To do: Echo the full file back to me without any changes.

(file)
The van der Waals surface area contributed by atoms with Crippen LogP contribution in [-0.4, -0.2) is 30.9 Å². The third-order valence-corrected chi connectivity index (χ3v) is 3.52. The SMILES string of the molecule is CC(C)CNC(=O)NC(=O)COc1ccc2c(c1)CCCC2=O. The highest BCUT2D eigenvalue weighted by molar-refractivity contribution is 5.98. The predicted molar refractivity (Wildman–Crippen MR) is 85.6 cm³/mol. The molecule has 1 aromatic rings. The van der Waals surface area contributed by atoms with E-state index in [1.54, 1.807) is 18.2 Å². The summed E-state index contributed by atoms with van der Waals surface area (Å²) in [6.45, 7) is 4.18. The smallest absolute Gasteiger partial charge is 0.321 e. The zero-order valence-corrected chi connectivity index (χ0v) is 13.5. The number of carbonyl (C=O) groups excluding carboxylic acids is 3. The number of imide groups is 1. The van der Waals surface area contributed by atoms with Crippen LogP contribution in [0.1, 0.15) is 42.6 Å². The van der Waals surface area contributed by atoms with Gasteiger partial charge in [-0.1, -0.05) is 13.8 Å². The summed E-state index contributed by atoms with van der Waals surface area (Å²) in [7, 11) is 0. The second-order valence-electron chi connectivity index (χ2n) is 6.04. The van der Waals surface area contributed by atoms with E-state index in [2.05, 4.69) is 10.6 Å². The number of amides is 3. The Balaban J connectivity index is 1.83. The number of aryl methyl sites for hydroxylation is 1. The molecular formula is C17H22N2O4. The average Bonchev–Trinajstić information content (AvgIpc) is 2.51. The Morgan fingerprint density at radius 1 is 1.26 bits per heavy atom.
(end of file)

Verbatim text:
The van der Waals surface area contributed by atoms with Crippen LogP contribution in [-0.4, -0.2) is 30.9 Å². The third-order valence-corrected chi connectivity index (χ3v) is 3.52. The SMILES string of the molecule is CC(C)CNC(=O)NC(=O)COc1ccc2c(c1)CCCC2=O. The highest BCUT2D eigenvalue weighted by molar-refractivity contribution is 5.98. The predicted molar refractivity (Wildman–Crippen MR) is 85.6 cm³/mol. The molecule has 1 aromatic rings. The van der Waals surface area contributed by atoms with E-state index in [1.54, 1.807) is 18.2 Å². The summed E-state index contributed by atoms with van der Waals surface area (Å²) in [6.45, 7) is 4.18. The smallest absolute Gasteiger partial charge is 0.321 e. The zero-order valence-corrected chi connectivity index (χ0v) is 13.5. The number of carbonyl (C=O) groups excluding carboxylic acids is 3. The number of imide groups is 1. The van der Waals surface area contributed by atoms with Crippen LogP contribution in [0.1, 0.15) is 42.6 Å². The van der Waals surface area contributed by atoms with Gasteiger partial charge in [-0.1, -0.05) is 13.8 Å². The summed E-state index contributed by atoms with van der Waals surface area (Å²) in [7, 11) is 0. The second-order valence-electron chi connectivity index (χ2n) is 6.04. The van der Waals surface area contributed by atoms with E-state index in [2.05, 4.69) is 10.6 Å². The number of amides is 3. The Balaban J connectivity index is 1.83. The number of aryl methyl sites for hydroxylation is 1. The molecular formula is C17H22N2O4. The average Bonchev–Trinajstić information content (AvgIpc) is 2.51. The Morgan fingerprint density at radius 1 is 1.26 bits per heavy atom.